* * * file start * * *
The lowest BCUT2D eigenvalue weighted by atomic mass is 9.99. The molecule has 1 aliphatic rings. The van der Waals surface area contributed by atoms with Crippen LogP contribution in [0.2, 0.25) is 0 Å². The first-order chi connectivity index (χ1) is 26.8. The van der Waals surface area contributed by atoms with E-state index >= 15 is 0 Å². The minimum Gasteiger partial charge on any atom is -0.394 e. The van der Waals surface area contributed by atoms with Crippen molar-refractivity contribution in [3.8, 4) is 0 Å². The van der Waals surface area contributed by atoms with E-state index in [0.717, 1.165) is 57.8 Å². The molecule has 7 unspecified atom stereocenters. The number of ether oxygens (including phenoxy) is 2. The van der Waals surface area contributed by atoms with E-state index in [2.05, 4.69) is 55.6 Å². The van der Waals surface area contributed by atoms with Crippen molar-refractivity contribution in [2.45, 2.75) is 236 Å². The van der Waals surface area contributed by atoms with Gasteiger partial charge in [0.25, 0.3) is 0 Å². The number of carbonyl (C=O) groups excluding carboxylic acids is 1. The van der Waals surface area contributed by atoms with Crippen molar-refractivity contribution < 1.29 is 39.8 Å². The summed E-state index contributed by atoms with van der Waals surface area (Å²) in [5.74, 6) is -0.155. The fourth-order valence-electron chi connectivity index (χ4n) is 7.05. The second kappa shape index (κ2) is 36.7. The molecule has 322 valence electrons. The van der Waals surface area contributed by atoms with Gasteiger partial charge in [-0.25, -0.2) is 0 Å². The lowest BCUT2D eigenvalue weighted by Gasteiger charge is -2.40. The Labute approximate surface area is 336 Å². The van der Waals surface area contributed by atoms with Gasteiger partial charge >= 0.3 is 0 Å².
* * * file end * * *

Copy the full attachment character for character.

The lowest BCUT2D eigenvalue weighted by atomic mass is 9.99. The molecule has 1 aliphatic rings. The van der Waals surface area contributed by atoms with Crippen LogP contribution in [0.2, 0.25) is 0 Å². The first-order chi connectivity index (χ1) is 26.8. The van der Waals surface area contributed by atoms with E-state index >= 15 is 0 Å². The minimum Gasteiger partial charge on any atom is -0.394 e. The van der Waals surface area contributed by atoms with Crippen molar-refractivity contribution in [3.8, 4) is 0 Å². The van der Waals surface area contributed by atoms with E-state index in [0.717, 1.165) is 57.8 Å². The molecule has 7 unspecified atom stereocenters. The number of ether oxygens (including phenoxy) is 2. The van der Waals surface area contributed by atoms with E-state index in [2.05, 4.69) is 55.6 Å². The van der Waals surface area contributed by atoms with Crippen molar-refractivity contribution in [2.45, 2.75) is 236 Å². The van der Waals surface area contributed by atoms with Gasteiger partial charge in [0.25, 0.3) is 0 Å². The number of carbonyl (C=O) groups excluding carboxylic acids is 1. The van der Waals surface area contributed by atoms with Crippen molar-refractivity contribution < 1.29 is 39.8 Å². The summed E-state index contributed by atoms with van der Waals surface area (Å²) in [5.74, 6) is -0.155. The fourth-order valence-electron chi connectivity index (χ4n) is 7.05. The second kappa shape index (κ2) is 36.7. The molecule has 322 valence electrons. The van der Waals surface area contributed by atoms with Gasteiger partial charge in [-0.25, -0.2) is 0 Å². The lowest BCUT2D eigenvalue weighted by Gasteiger charge is -2.40. The Labute approximate surface area is 336 Å². The van der Waals surface area contributed by atoms with Gasteiger partial charge >= 0.3 is 0 Å².